The ABC’s of CBDs and THCs

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Before there was research, it was easy to believe in magic and miracles. In the modern world, it’s easy to think that science has an answer for almost everything, but even today the word “miraculous” is still used to define outcomes that science didn’t expect. When research begins in the world of the unexplored, what was once called “magic” becomes law. Since cannabis research is still in its infancy, there is still magic to be decoded.

Scientists anticipate exploring the properties of dozens more cannabinoids (the families of chemicals found in cannabis) in the coming years. Amongst the alphabet soup of cannabinoids, the most popular being THC, there’s another whose popularity is on the rise. “Cannabidiol,” more popularly referred to as CBD, is making headlines. Recently the FDA approval of the drug “Epidiolex,” for two specific types of epilepsy. It is made with hemp-derived CBD. This is a big “win” for the cannabis community, and will hopefully lead to gaining more ground in the cannabis legalization movement.

(Photo Credit: www.sensiseeds.com)

As we move toward cannabis, and its respective cannabinoids, becoming mainstream, it is important for those who are curious about CBD to understand some basics about cannabis:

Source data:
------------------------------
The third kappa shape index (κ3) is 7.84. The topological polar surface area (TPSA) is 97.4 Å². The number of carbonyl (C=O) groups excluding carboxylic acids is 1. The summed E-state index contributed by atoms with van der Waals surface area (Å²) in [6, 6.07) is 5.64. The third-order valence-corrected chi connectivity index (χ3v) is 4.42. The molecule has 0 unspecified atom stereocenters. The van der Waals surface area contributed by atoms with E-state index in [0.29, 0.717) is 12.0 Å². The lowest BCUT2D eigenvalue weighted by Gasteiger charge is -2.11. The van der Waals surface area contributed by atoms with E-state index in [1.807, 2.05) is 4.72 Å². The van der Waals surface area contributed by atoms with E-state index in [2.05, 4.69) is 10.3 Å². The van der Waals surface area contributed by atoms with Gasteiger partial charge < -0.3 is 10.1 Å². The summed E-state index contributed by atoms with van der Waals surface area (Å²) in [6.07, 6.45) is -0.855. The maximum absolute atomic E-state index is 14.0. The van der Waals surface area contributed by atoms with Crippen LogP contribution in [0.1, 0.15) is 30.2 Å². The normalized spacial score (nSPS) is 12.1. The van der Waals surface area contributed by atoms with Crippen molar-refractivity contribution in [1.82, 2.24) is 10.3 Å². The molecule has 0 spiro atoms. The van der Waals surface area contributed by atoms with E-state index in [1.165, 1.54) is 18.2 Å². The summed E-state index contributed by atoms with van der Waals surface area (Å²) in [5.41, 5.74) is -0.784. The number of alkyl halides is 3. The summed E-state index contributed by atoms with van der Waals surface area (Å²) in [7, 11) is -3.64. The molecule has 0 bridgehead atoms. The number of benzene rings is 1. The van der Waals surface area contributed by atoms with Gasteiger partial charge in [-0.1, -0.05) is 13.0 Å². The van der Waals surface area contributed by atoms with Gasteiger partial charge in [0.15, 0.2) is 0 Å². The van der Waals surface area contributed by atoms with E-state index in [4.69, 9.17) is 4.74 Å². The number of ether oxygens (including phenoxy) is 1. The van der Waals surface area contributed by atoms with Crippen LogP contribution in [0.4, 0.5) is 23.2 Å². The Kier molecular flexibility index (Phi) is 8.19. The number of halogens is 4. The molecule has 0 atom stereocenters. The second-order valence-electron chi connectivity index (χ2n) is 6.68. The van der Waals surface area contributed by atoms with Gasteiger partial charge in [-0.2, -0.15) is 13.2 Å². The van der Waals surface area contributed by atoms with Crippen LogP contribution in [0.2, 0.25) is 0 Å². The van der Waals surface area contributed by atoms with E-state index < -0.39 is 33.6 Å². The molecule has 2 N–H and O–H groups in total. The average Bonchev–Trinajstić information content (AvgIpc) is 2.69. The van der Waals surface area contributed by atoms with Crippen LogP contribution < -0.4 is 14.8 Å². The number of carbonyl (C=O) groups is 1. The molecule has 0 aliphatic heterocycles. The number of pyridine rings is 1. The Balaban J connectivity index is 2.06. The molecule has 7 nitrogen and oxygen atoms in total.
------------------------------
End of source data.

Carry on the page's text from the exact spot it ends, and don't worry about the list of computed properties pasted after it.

1. Hemp and Marijuana are both part of the cannabis genus
  2. Both hemp and marijuana contain THC and CBD
  3. Hemp is CBD dominant, while Marijuana is generally THC dominant
  4. CBD products containing <.3% THC are navigating the “gray area” of legal cannabis

Then there’s the complex “Endocannabinoid System.” To date, there are two known cannabinoid receptors – CB1 and CB2. CB1 receptors are in the brain and nervous system, but also found on the skin and in the gut. CB2 receptors are found in an around the body, as well, and although are are most famous for being found on the skin, (the largest organ of the body), scientists like Dorothy “Dot” Colagiovanni, Ph.D., of Next Frontier Biosciences the maker of Verra Wellness cannabis products, are excited to report that researchers are finding a large number of CB2 receptors in the gut. Furthermore, Dr. Colagiovanni stated that THC-A, which is non-psychoactive (THC-A is the acid that is turned into psychoactive THC when heated), has “a lot of potential for gut issues,” as it has anti-inflammatory properties and is better than THC or CBD in those cases. The reality is, stress impacts the Endocannabinoid System, in response, the System releases chemicals to heal both physically and mentally, said Dr. Colagiovanni. Which is why she and Verra Wellness support “microdosing” – introducing small amounts of cannabinoids to enhance wellness of the Endocannabinoid System. Dr. Colagiovanni was happy to share the quote by Dr. Jordan Tishler, “Me, but better,” in support of their mission.

cannabis researchDr. Dorothy “Dot” Colagiovanni, Ph.D., of Next Frontier Biosciences

As more research is performed and information made accessible, scientists eagerly await new discoveries in all aspects pertaining to the Endocannabinoid System, and new receptor locations.